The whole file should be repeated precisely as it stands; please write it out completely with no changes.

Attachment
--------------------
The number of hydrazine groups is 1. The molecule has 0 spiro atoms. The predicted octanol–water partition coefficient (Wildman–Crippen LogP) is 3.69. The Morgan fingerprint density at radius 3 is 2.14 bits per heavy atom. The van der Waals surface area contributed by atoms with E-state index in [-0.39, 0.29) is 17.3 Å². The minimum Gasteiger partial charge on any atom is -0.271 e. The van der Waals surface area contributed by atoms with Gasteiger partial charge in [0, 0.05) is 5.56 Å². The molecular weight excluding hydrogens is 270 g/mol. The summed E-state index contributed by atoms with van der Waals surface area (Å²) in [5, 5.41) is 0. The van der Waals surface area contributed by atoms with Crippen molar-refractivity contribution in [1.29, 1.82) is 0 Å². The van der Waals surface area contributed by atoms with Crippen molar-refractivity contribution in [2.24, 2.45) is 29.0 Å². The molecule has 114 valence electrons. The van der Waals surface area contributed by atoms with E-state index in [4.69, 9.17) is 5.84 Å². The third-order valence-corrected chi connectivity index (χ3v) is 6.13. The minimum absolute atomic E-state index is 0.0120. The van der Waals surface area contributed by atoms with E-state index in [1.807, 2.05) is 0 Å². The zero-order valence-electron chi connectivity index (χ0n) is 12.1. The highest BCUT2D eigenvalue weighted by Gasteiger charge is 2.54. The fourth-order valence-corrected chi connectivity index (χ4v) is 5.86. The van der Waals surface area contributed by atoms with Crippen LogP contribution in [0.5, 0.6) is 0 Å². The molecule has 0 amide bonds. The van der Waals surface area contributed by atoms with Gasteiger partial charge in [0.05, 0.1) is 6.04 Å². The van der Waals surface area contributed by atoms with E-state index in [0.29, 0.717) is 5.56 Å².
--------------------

The number of hydrazine groups is 1. The molecule has 0 spiro atoms. The predicted octanol–water partition coefficient (Wildman–Crippen LogP) is 3.69. The Morgan fingerprint density at radius 3 is 2.14 bits per heavy atom. The van der Waals surface area contributed by atoms with E-state index in [-0.39, 0.29) is 17.3 Å². The minimum Gasteiger partial charge on any atom is -0.271 e. The van der Waals surface area contributed by atoms with Gasteiger partial charge in [0, 0.05) is 5.56 Å². The molecular weight excluding hydrogens is 270 g/mol. The summed E-state index contributed by atoms with van der Waals surface area (Å²) in [5, 5.41) is 0. The van der Waals surface area contributed by atoms with Crippen molar-refractivity contribution in [1.29, 1.82) is 0 Å². The van der Waals surface area contributed by atoms with Crippen molar-refractivity contribution in [2.24, 2.45) is 29.0 Å². The molecule has 114 valence electrons. The van der Waals surface area contributed by atoms with E-state index in [4.69, 9.17) is 5.84 Å². The third-order valence-corrected chi connectivity index (χ3v) is 6.13. The minimum absolute atomic E-state index is 0.0120. The van der Waals surface area contributed by atoms with E-state index in [1.807, 2.05) is 0 Å². The zero-order valence-electron chi connectivity index (χ0n) is 12.1. The highest BCUT2D eigenvalue weighted by Gasteiger charge is 2.54. The fourth-order valence-corrected chi connectivity index (χ4v) is 5.86. The van der Waals surface area contributed by atoms with Crippen LogP contribution in [0.5, 0.6) is 0 Å². The molecule has 0 amide bonds. The van der Waals surface area contributed by atoms with Gasteiger partial charge in [0.05, 0.1) is 6.04 Å². The van der Waals surface area contributed by atoms with E-state index in [0.29, 0.717) is 5.56 Å².